The Pansonic LUMIX LX100 II is a premium compact camera with a 17-megapixel Micro Four Thirds sensor. It's designed with enthusiasts in mind, with a dedicated shutter speed dial and aperture ring around the lens for on-the-fly exposure adjustments. It's also very portable and lightweight. It takes advantage of its larger sensor by cropping photos down to a range of different aspect ratios without reducing field of view. Because of this, its built-in Leica DC lens has a full-frame equivalent focal length of 24-75mm, giving you some flexibility to zoom in or take close-ups. It delivers excellent JPEG image quality and has impressive RAW noise handling capability, making it well-suited to taking photos in low light. That said, its video quality isn't quite as impressive, and it introduces a lot of rolling shutter effect when panning from side to side. Its autofocus system also struggles to track moving faces, though it does a better job with objects.
The Panasonic LX100 II is decent for travel photography. It's portable and lightweight, making it easy to slip into a travel bag. It also delivers excellent image quality with relatively minimal noise at higher ISO levels, so it's well-suited to shooting in low light. It also has a good battery life that should last through a day of taking photos, though this can vary with settings and usage habits. Unfortunately, it's not the most comfortable to use due to the cramped spacing of its physical controls, and it has a fixed screen, giving you less flexibility to shoot from different angles. Also, its autofocus system does a poor job tracking moving subjects in photography.
The Panasonic LX100 II is very good for landscape photography. Image quality is excellent overall, and it has great dynamic range to bring out a wide array of details in high-contrast landscape shots. It's also very portable, so it's easy to take to more remote shooting locations. That said, it isn't the most comfortable to use, as its compact size and crowded physical design make it easy to accidentally change settings. Also, its fixed screen makes it harder to shoot from lower angles.
The Panasonic LX100 II is decent for sport and wildlife photography. It has a fast continuous shooting speed with a virtually instantaneous buffer empty time for uninterrupted burst photography. It also delivers excellent image quality and performs well even in low light. Unfortunately, its autofocus performance is disappointing when taking photos. It's not the most comfortable to use, either, because of its small size and cramped physical controls. Also, while it has a zoom lens, its max focal length isn't long enough to zoom in on really far-away subjects.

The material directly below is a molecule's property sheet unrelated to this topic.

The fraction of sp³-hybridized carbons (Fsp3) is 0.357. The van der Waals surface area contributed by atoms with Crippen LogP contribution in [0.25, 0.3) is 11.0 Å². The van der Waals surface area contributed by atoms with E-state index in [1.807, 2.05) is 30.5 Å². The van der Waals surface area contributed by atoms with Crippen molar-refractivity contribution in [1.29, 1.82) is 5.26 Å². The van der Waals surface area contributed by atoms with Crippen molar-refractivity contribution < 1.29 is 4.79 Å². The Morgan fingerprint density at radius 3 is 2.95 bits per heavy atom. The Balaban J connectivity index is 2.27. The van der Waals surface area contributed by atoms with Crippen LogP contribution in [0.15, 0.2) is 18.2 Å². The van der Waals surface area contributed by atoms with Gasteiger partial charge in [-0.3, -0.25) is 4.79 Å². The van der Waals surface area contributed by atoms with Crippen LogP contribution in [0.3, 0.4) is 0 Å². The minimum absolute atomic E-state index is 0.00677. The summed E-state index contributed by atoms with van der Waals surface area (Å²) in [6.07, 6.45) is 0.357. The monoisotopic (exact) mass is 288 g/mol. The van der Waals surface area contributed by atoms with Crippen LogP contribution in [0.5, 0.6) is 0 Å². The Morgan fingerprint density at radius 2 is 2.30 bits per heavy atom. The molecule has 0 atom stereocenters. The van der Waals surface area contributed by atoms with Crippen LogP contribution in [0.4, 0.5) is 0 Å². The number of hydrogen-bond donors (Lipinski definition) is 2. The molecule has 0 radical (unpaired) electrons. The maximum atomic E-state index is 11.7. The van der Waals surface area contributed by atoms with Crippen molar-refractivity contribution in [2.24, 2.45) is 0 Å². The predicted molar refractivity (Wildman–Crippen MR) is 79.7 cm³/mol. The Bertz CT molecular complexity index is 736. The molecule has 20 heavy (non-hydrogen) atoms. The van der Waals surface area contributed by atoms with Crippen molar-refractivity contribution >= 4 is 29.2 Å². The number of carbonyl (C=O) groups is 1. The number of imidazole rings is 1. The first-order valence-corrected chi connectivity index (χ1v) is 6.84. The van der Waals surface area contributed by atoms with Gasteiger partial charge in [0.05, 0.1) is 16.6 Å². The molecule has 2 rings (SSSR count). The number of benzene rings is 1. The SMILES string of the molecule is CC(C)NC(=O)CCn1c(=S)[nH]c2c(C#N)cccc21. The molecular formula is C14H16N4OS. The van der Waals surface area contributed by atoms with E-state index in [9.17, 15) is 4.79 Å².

The Panasonic LX100 II is a poor choice for vlogging. It has a fixed screen, so you can't easily monitor yourself while recording. That said, it's very lightweight and portable, so it's not cumbersome to carry around for long periods, and it delivers good overall video quality, especially in 4k. However, there's a lot of distortion when panning from side to side due to rolling shutter effect. It also lacks in-body stabilization and does a poor job of reducing camera shake when moving at a moderate pace.
The Panasonic LX100 II is okay for studio video. It delivers good overall video quality, particularly in 4k. It introduces a lot of rolling shutter effect when panning from side to side, which can be distracting. It also lacks headphone and microphone jacks. Its internal recording capability is also limited, so it can only record 4k video in 15-minute increments. While its autofocus system is good at tracking moving objects, it struggles a lot with moving faces.
The Panasonic LX100 II isn't well-suited to action video. While it's compact and easy to carry around, it isn't designed for mounting on a helmet or chest rig. It also lacks water resistance, though we don't currently test for this. Its overall video quality is good, particularly in 4k, but it introduces a lot of distortion when panning from side to side due to the rolling shutter effect. It also does a poor job smoothing out camera shake in 4k, though it's a bit better in FHD.
Note: While this camera has a Micro Four Thirds sensor, it uses only about 85 percent of its sensor, cropping photos down to different aspect ratios without reducing the field of view.
Note: ISO 100 is an extended minimum on this camera, so the Luminance Noise result for that setting may not be fully comparable with other cameras we've tested.
Note: AVCHD format is only available in FHD resolution at 60p, 60i, 30p, or 24p.
The Panasonic LUMIX LX100 II comes in one color variant: 'Black'.
Let us know if you come across another variant or your LX100 II doesn't correspond to our review, and we'll update it.
You can see our unit's label here.